he'll be 2 million fewer, i would have been dumbfounded. >> michael, thanks for joining us. we have had a good time arguing and discussing things, occasionally agreeing on things but often not. let me ask you about that republican world view. i wonder what color the sky is. how did they see this election the way rasmussen pollsters would see it, basically a romney romp? how did they get it so wrong? >> i think there was a feeding into a mythology that somehow the country would categorically reject the president because we had, that the country would somehow say to itself, you know, we can't live with this new land of big government health care, big government spending, et cetera, because we can't. and that's fine. the problem was in articulating to the american people why we can't live with those things, why those things are bad, and instead, as you have noted many times on this program, we got waylaid by conversations about women's bodies and abortion and things that didn't go to the nub of what was moving the electorate, and i think right now newt is absolutely right. ti's going t
until now. >> correct. i had somebody use the following phrase with me, he may be the ultimate lagging indicator in that mayor bloomberg is a cautious guy politically. he's always looking out for mayor bloomberg, and there's nothing wrong with that. politicians always look out for their own best interests first. that's the nature of being an ambitious pol, but would he have done this if he thought obama was going to lose? >> that's an indicator of the public. >> that's my question. i don't know. >> by the way, the late brilliant jack jarvis -- somebody once say when that ball comes down on new year's eve, or just at midnight when it starts to come down, that's how he would come down on an issue. you know the decision had been made. here i give him more credit, mike bloomberg, who i happen to like personally. i think he does follow very constructive, middle of the road instincts on this thing. my thought. >> he's trying to put himself and he's been trying to position himself for a long time as kind of a centrist arbiter. he set up a super pac to set up centrist politicians and moderate
't bother us with facts. again and again -- >> it's very timely. >> the president has been arguing for the last two years that the rich can't afford to go back to the clinton rates and we see that with many studies. we see also that when you cut rates at the top, it doesn't always correspond to economic growth. the data is not there to support the right's position but they believe it as if its theology. >> let's go to politics we also agree on. i think boehner is playing a dangerous game. boehner says we're not only going to face this fiscal cliff, we're facing endless fights over debt ceilings from now on. there's going to be this regular thing, this, you know, vege amattic. we have to go through this whole thing. he's saying to the liberals who might be willing to go along with the deal, even if you go along with this, there will be more to pay in two months in february, then more a few months after that. he's making it very difficult for the president to convince his progressives, maybe we ought to give a little. if i give here on medicare, i'm going to have to give again in a m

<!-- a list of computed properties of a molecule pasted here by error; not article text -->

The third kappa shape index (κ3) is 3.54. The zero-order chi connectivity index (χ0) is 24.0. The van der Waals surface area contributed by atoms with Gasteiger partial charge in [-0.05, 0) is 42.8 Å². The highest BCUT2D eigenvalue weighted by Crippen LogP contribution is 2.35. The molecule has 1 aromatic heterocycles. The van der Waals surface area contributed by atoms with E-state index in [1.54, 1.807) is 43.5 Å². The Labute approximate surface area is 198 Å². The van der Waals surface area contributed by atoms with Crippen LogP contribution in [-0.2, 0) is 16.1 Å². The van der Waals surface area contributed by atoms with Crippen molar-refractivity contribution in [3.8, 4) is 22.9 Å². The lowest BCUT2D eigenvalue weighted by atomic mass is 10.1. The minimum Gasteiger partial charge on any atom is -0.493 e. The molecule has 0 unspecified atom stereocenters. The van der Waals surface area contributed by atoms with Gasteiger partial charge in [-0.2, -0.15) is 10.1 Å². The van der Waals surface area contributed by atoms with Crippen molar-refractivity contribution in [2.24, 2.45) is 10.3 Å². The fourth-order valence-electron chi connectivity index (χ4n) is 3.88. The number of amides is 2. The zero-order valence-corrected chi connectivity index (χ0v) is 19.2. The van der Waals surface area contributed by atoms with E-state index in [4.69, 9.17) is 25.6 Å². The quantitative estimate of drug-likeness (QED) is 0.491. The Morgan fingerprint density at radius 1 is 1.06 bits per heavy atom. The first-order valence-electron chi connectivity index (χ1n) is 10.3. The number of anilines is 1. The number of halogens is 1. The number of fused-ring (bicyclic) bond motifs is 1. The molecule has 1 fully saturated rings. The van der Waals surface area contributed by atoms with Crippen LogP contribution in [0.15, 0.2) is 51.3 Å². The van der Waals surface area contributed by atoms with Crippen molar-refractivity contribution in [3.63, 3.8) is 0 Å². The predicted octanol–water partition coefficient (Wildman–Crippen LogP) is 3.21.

. >> i was going to answer that. >> joy reid. thank you both for joining us. everybody knows the stakes are enormous. that's signals aren't just where they're at, they're being radiated on the nightly news, this program, everywhere. aren't you impressed by romney who is often very stiff and overdressed, never ut buttons his tie, more dressed up an ever. obama wearing the grandfather cashed began or whatever he's got on. i love that kind of swter, my wife hates it. >> fdr. >> romney looks like he's going to a board meeting and he doesn't exactly sound like a guy giving a rousing rally. he sounds like somebody -- >> what's with the president of the united states with that costume on today. >> he's doing cool obama. he needs the young vote. >> is that what it is zm sn. >> i think right now i'd rather be barack obama than mitt romney. if you look at the polls, his campaign feels pretty good about where they are, and so he's sort of ndiaying this. >> i get up this morning and started clocking it around 8:00. i started clocking minute to minute to minute to get the jobless number. then i go,